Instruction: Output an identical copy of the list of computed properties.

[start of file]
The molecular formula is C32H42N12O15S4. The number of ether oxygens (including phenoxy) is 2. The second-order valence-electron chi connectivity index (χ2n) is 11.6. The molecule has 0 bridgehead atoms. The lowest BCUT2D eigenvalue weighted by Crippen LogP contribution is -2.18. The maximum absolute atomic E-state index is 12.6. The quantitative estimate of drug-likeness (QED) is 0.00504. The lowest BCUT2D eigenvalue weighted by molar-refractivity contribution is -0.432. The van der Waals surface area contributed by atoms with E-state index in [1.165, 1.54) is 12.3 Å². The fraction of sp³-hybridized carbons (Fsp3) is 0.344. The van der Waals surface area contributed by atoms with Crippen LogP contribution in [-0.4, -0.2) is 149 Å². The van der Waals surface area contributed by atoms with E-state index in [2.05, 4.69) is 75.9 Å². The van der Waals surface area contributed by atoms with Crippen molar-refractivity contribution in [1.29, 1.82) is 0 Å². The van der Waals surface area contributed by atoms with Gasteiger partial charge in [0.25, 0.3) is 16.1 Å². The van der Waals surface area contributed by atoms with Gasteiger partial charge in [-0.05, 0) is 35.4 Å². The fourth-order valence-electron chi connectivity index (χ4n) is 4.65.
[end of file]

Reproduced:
The molecular formula is C32H42N12O15S4. The number of ether oxygens (including phenoxy) is 2. The second-order valence-electron chi connectivity index (χ2n) is 11.6. The molecule has 0 bridgehead atoms. The lowest BCUT2D eigenvalue weighted by Crippen LogP contribution is -2.18. The maximum absolute atomic E-state index is 12.6. The quantitative estimate of drug-likeness (QED) is 0.00504. The lowest BCUT2D eigenvalue weighted by molar-refractivity contribution is -0.432. The van der Waals surface area contributed by atoms with E-state index in [1.165, 1.54) is 12.3 Å². The fraction of sp³-hybridized carbons (Fsp3) is 0.344. The van der Waals surface area contributed by atoms with Crippen LogP contribution in [-0.4, -0.2) is 149 Å². The van der Waals surface area contributed by atoms with E-state index in [2.05, 4.69) is 75.9 Å². The van der Waals surface area contributed by atoms with Crippen molar-refractivity contribution in [1.29, 1.82) is 0 Å². The van der Waals surface area contributed by atoms with Gasteiger partial charge in [0.25, 0.3) is 16.1 Å². The van der Waals surface area contributed by atoms with Gasteiger partial charge in [-0.05, 0) is 35.4 Å². The fourth-order valence-electron chi connectivity index (χ4n) is 4.65.